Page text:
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Woman Spends Over $300 Each Month To Dress Her Pugs To The Nines

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A devoted dog owner is so dedicated to making her pugs look totally paw-fect that she dresses them in human children's clothes – and even taught herself to sew to customize their look.

Emma Burden, 30, goes shopping in the kids' aisles, spending hundreds of pounds every month to make sure Marty, three, and Layla, eight, stand out from the pack in their canine couture.


So pampered are Emma's pooches that they only eat super-trendy raw food and have their very own diary to keep track of their busy social calendar.

Emma said, “I like them to wear something new each time we go to an event and would never want them to have a clash with any other dogs.

“As a woman, you'd be horrified if you were in the same outfit as someone else, and it's the exact same for my pooches."

Since Emma and her husband welcomed Marty– named after Marty McFly, the main character in fantasy film Back to the Future – and Layla, who is blind, into their home, the pair of pugs have become an Instagram sensation.

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Emma finally persuaded Shaun to buy puppy Marty in 2014 after years of pining for a pet.

And a year later they added Layla, a rescue dog, to their home.

“I'd seen pugs in the film Men in Black and have been hooked ever since," Emma smiled.

“The first time I saw Marty, I fell in love and knew I had to have him. He loves people, is so friendly and is the best companion."

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Now, after sharing photos of their trendy outfits and days out at pug pool parties and birthday bashes on social media, the duo have become so well-known that Emma admits her pets' social calendar has taken over her own.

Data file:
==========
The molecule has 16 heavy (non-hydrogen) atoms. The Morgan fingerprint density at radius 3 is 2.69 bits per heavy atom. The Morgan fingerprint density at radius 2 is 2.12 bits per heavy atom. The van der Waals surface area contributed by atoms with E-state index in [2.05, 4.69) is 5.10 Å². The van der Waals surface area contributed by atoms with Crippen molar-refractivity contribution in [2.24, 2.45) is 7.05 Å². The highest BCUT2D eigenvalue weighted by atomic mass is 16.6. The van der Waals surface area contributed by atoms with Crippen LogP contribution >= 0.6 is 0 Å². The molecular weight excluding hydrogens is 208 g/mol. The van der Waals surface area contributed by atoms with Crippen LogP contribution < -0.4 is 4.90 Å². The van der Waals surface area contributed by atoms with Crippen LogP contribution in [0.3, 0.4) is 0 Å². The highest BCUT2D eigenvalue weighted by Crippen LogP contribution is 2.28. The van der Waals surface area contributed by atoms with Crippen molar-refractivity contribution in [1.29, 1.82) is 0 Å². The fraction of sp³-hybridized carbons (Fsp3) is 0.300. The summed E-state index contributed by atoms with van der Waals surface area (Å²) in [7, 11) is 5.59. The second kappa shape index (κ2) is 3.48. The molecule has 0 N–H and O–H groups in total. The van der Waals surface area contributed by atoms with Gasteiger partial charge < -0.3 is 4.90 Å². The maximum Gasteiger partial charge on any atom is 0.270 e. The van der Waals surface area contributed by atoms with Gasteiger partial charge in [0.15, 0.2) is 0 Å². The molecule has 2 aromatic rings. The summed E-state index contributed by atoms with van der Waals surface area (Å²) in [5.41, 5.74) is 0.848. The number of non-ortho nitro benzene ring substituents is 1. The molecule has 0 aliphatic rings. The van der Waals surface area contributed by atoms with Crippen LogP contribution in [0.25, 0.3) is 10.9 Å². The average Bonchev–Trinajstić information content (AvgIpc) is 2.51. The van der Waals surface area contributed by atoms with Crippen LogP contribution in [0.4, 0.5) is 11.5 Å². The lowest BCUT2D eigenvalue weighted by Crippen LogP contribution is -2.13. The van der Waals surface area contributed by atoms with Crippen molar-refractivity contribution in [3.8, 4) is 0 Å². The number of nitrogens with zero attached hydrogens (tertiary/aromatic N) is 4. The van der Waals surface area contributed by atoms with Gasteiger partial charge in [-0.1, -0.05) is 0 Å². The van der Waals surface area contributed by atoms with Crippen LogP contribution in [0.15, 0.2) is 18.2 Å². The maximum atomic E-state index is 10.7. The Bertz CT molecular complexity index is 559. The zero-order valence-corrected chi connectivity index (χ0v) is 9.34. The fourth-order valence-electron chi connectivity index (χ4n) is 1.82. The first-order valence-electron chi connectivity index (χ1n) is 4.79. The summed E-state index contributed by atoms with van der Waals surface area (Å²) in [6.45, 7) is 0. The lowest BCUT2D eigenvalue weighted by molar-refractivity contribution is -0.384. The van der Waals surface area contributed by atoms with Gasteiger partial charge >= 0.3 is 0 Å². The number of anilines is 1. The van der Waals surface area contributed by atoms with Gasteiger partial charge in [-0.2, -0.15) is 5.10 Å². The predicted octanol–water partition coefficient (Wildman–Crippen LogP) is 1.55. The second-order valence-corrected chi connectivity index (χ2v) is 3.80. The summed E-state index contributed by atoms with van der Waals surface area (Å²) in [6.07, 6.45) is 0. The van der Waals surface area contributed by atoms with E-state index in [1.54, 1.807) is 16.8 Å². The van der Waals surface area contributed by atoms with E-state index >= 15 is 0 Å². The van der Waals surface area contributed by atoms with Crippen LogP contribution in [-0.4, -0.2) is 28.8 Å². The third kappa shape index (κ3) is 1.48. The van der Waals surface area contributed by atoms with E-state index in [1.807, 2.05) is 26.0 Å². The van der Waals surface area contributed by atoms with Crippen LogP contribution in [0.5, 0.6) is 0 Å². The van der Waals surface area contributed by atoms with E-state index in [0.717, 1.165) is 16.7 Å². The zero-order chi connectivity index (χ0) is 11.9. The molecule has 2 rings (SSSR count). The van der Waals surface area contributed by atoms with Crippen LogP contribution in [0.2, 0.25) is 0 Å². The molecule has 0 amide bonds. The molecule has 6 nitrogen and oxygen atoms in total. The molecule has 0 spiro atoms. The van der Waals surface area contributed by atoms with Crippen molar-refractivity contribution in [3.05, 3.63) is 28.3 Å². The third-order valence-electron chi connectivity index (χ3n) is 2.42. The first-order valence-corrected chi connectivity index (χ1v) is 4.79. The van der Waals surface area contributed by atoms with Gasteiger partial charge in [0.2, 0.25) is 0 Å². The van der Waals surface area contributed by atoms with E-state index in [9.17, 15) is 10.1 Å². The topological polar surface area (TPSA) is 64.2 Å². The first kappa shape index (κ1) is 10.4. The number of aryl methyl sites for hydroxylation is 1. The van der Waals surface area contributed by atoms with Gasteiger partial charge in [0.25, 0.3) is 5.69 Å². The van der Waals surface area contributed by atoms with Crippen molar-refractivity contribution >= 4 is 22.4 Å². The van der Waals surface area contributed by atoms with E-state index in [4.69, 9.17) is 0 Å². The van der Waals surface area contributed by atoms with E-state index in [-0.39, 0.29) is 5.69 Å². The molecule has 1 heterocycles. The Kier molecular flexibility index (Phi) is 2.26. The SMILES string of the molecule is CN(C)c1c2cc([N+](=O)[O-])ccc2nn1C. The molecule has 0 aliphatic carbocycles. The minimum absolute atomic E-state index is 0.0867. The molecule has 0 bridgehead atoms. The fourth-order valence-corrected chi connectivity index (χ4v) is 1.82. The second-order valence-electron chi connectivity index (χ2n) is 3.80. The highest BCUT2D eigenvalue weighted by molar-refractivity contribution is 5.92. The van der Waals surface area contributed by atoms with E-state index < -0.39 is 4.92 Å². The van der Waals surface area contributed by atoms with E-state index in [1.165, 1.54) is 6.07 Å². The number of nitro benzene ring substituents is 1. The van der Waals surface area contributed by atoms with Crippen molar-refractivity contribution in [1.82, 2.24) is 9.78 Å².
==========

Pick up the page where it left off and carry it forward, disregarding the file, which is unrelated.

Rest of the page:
“Our weekends are literally planned around the dogs," she said. “In fact, the dogs have a better social life than me.

“They are invited to so many birthday parties, dog shows and pug meet ups that my social life and time with friends gets thrown out of the window."

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The pugs' popularity has become so great that Emma – who spends over $300 a month on dressing and feeding her dogs – now has a diary dedicated to them.

“I can't keep up," she laughed. “I sometimes feel like their PA because they have so much going on."

And with endless party invitations, comes the need for new outfits.

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Keen for her pups to stand out from the crowd, last year Emma took matters into her own hands by buying a sewing machine and learning to sew by following YouTube tutorials.

Then she hit the children's sections in search of boys' and girls' outfits she could customize.

She said, “Now other owners ask me where Marty and Layla get their gorgeous clothes from and I can tell them they are completely unique."

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Emma constantly buys new things for her pets. Some of her favorite high-street purchases include tiny Leicester City Football shirts, swimming costumes for a pug pool party and a denim gilet.

“I will simply cut a hole in the bottom for their tail and go from there," Emma revealed.

“For example, with a gorgeous little denim gilet I embellished the back with the letter M, to give it a bit of a different look and Marty absolutely loved it."

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The pooches' wardrobes also boast a dapper cap and jacket, a Hawaiian shirt, a leather jacket and even cosy pajamas for bedtime.

Emma admits, though, that she has been met with confused shop assistants.

“I'm not always sure on sizes so will ask staff for help. They look very confused when I tell them I am buying aged nine to 12 months for a three-year-old dog and 12 to 18 months for an eight-year old," she said.

As well as their original outfits, Marty and Layla only eat fashionable raw food which is made just for them by a specialist dog food company.

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“But I do let them have the occasional McDonald's Happy Meal too as they are both the perfect weight," she added.

Marty has already done some modeling and secured himself an acting job for Sky Bet.

“I have a showreel for him now as I really want him to become the star I know he is," she said. “I know Marty and Layla love being dressed up. If they didn't, I wouldn't do it."

A version of this article originally appeared on Press Association.